|Publication number||US20020002452 A1|
|Application number||US 09/819,456|
|Publication date||Jan 3, 2002|
|Filing date||Mar 28, 2001|
|Priority date||Mar 28, 2000|
|Publication number||09819456, 819456, US 2002/0002452 A1, US 2002/002452 A1, US 20020002452 A1, US 20020002452A1, US 2002002452 A1, US 2002002452A1, US-A1-20020002452, US-A1-2002002452, US2002/0002452A1, US2002/002452A1, US20020002452 A1, US20020002452A1, US2002002452 A1, US2002002452A1|
|Inventors||Samuel Christy, Oren Levine, Eric Pierce|
|Original Assignee||Christy Samuel T., Levine Oren H., Pierce Eric J.|
|Export Citation||BiBTeX, EndNote, RefMan|
|Patent Citations (12), Referenced by (72), Classifications (12), Legal Events (2)|
|External Links: USPTO, USPTO Assignment, Espacenet|
 This application claims the benefits of U.S. Provisional Application Ser. No. 60/192,663, filed on Mar. 28, 2000.
 The Internet is a worldwide “network of networks” that links millions of computers through tens of thousands of separate (but intercommunicating) networks. Via the Internet, users can access tremendous amounts of stored information and establish communication linkages to other Internet-based computers. Yet despite the Internet's global reach, it is not a truly “international” medium; traditional language barriers hamper the transnational accessibility of much available information.
 At the present time, proprietors of Internet sites seeking to reach a multi-lingual audience must create separate versions of their content. For example, sites on the World Wide Web (hereafter, the Web) may contain duplicate sets of Web pages each in a different language and separately accessible by site visitors. The site may first serve an introductory page in mostly graphical form that offers the visitor a choice of languages for further pages. The visitor's selection dictates a sequence of links to pages expressed in the chosen language. This is obviously a cumbersome arrangement involving translation expenses, additional server capacity, and the need to individually maintain and update—in different languages—multiple sets of redundant pages. Indeed, because of these very difficulties, few sites offer more than a few language alternatives.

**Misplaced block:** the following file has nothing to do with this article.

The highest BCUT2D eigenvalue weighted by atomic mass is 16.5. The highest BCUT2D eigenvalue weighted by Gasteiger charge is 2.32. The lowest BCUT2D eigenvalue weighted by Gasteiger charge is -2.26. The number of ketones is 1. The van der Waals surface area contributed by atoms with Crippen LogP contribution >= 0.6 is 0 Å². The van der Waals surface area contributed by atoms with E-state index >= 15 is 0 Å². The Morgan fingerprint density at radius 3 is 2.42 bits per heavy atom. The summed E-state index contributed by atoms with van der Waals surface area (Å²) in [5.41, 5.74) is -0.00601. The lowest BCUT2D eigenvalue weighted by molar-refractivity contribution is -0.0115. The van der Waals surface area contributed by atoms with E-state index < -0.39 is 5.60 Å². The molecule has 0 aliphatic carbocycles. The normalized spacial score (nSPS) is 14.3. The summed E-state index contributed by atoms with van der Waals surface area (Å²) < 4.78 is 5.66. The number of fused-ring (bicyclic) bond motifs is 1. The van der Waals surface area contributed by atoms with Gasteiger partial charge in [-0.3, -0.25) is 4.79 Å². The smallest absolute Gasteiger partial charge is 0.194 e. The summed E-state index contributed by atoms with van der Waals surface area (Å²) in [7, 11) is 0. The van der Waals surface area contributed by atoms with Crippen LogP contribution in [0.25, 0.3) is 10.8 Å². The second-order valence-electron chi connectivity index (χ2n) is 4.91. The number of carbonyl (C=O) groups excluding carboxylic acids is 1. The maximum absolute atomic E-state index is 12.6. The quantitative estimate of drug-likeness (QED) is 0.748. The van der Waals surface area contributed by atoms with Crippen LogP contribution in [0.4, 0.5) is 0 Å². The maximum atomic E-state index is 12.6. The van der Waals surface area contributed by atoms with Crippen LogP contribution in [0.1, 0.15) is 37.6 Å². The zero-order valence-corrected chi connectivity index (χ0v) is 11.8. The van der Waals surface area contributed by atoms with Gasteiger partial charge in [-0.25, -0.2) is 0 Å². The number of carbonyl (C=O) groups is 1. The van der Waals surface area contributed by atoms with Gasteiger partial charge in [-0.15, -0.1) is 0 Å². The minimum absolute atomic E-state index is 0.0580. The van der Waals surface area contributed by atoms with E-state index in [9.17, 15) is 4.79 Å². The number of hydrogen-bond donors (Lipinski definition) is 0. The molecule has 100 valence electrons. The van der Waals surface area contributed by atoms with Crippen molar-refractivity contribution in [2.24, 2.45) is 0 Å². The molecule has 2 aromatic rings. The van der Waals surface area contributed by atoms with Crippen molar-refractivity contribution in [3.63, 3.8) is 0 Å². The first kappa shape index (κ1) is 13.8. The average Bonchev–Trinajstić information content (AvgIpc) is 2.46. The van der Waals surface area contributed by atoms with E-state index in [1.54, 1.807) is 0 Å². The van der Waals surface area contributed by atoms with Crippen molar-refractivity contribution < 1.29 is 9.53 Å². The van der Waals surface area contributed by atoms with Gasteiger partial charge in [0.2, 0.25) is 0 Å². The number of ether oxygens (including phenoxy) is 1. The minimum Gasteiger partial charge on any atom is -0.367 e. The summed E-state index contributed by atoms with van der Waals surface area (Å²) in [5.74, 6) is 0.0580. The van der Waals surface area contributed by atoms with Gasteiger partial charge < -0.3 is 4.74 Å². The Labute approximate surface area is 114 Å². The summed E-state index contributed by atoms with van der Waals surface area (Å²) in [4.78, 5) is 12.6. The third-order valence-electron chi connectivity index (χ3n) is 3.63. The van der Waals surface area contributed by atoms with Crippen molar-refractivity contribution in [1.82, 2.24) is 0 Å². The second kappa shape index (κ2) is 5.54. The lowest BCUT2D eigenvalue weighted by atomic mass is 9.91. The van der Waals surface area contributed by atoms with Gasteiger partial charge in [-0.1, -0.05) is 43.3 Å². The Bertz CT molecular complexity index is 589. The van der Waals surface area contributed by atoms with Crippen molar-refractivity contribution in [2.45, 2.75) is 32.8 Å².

Translation is difficult for numerous reasons, including the lack of one-to-one word correspondences among languages, the existence in every language of homonyms, and the fact that natural grammars are idiosyncratic; they do not conform to an exact set of rules that would facilitate direct, word-to-word substitution. These problems also affect applications involving information retrieval. For example, commercial search engines allow Internet users to access huge reservoirs of documents based on user-generated search queries. The search engine retrieves documents matching the query, often ranked in order of relevance (e.g., in terms of the frequency and location of word matches or some other statistical measure).
 Unfortunately, the vagaries of language frequently result in missed entries (due to synonymous ways of expressing the relevant concept) or, even more frequently, a flood of irrelevant entries (due to the multiple unrelated meanings that may be associated with words and phrases). For example, someone interested in military activities in China might attempt to search using the query “troops in China.” But because of the numerous and varied topics that may implicate virtually any chosen set of words, the search engine might retrieve documents containing the following sentences:
 1. President plans meeting with leaders of China to talk about US troops in Taiwan.
 2. Troops in Russia improve border security with China.
 3. Leader of NATO troops in Bosnia to visit China.
 4. Farmer finds crashed WWII troop carrier in southern China.
 5. CIA papers reveal US troops in Cambodia near border of China during Vietnam War.
 6. Asia expert, Johnson, talks to leaders of US troops about new weapons factories in China.
 7. British troops in Hong Kong have mixed reaction to handover of Hong Kong to China.
 8. Troops in controversy over design for new china.
 9. Troops wear boots made in China.
 10. Troops of General Chun put down protest in China.
 Of course, only the last item is relevant to the user's intent.
 The present invention affords network-based translation and searching using a “pivot” or intermediate language that is readily translated into any of numerous languages. In a translation context, Web users specify a desired language, and that selection is automatically detected by Web servers, which provide content in accordance therewith. In a search context, documents (or portions thereof) are archived in the pivot language, which serves as an intermediate representation enforcing a precise mode of expressing concepts. Word-match searches based on queries that have also been formulated in the pivot language will retrieve relevant documents with a high degree of reliability, since the concept of interest has been more rigorously formulated.